A Smarter Charter: Self-Selection Biases in Charter School Studies

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Chapter 4 of A Smarter Charter summarizes research comparing student outcomes between charter and traditional public schools. The authors concluded that students in most charter schools perform about the same as students in comparable public schools (68). However, since students choose to enroll in charter schools, this comparison is difficult to make due to self-selection biases that make students attending a charter school and traditional public schools different.

The authors discussed a CREDO study that found low-income and ELL students in charter schools outperformed students in traditional district schools, but without a randomized controlled experiment, an alternative explanation could be that families who sought out charter schools were more motivated (70).  Bifulco et al., who studied magnet schools, also listed motivation and parental support as potential confounding variables. Thus, the authors stress that although the findings may look promising for charter schools, it is unclear if charters are directly responsible for gains in student achievement or if the gains are due to other factors, such as family motivation.

An IES study controlled for family motivation by comparing students admitted to charter schools by random lottery with students who applied but were not admitted. The authors explain that although this may eliminate the concern with the CREDO study about family motivation, peer influence is still a potential bias, with lottery winners surrounded by classmates from similarly motivated families, while lottery losers are educated with many peers who did not apply to a choice school, and hence may not be as motivated (72). Again, as in Bifulco et al.’s analyses, we cannot determine if the school is directly responsible for improving student achievement or if another factor is driving the relationship.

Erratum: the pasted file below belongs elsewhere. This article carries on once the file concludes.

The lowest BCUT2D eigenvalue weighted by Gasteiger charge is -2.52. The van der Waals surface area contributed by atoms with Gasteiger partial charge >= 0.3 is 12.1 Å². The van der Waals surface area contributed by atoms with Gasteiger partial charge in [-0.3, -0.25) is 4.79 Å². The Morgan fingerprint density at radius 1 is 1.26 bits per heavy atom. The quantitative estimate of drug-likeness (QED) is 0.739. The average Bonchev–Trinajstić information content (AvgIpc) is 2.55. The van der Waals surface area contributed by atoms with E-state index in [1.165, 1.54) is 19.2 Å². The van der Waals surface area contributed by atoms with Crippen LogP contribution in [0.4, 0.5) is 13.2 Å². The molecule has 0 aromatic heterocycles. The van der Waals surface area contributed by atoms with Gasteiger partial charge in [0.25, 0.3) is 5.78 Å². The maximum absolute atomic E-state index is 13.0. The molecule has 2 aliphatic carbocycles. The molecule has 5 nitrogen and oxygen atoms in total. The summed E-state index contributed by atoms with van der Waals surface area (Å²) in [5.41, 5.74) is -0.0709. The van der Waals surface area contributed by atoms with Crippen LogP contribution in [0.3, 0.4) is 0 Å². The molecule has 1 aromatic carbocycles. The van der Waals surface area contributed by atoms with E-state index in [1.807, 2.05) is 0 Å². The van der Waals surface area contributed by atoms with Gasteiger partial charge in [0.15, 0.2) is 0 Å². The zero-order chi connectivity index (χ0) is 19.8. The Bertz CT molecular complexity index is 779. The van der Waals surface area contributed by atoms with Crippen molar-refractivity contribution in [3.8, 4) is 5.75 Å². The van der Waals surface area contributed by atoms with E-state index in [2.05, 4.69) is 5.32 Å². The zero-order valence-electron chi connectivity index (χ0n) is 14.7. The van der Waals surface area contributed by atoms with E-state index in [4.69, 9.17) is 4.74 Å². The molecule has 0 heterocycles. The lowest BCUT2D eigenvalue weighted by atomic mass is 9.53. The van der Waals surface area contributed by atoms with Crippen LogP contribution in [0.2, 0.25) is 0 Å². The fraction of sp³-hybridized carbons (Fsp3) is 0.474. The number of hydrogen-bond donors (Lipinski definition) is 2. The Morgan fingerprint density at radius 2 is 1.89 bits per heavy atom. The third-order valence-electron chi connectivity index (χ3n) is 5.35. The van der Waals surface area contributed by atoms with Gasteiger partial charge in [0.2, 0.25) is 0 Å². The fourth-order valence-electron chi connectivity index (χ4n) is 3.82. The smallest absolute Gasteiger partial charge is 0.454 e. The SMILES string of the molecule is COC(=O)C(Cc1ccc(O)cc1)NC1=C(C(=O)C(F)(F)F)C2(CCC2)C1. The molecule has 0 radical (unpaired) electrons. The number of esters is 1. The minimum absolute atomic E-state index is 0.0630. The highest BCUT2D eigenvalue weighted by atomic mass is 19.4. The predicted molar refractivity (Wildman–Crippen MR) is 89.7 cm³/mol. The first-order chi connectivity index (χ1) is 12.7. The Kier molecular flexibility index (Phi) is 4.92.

The authors also discussed KIPP, a charter organization that emphasizes tough love and boasts demanding expectations (78). This program undoubtedly uses many of the strategies explained by Welner to influence student enrollment, including the “bum steer,” by driving away ELL and special needs students from applying with their tough love mentality. KIPP also makes use of Welner’s “flunk or leave” tactic, and only students that survive the demanding expectations remain by high school, as KIPP does not replace students who leave. Although KIPP students have shown substantial academic gains, when KIPP took over a regular, high-poverty public school, serving a non self-selected population, the program failed, indicating that the academic achievement at KIPP may be due to the high motivation levels of the students, and not the charter program itself.

The authors highlight the self-selection biases that make it difficult to definitively state that charter schools cause gains in student achievement. It is possible that influence of parental motivation and peers may be driving the apparent improvement among charter school students. Additionally, a close look at the KIPP organization indicates that student achievement may in fact be due to the types of students the school enrolls than the actual school itself. Is it the quality of instruction or the students who choose to enroll that make charter schools successful? Can these self-selection biases ever be completely controlled for?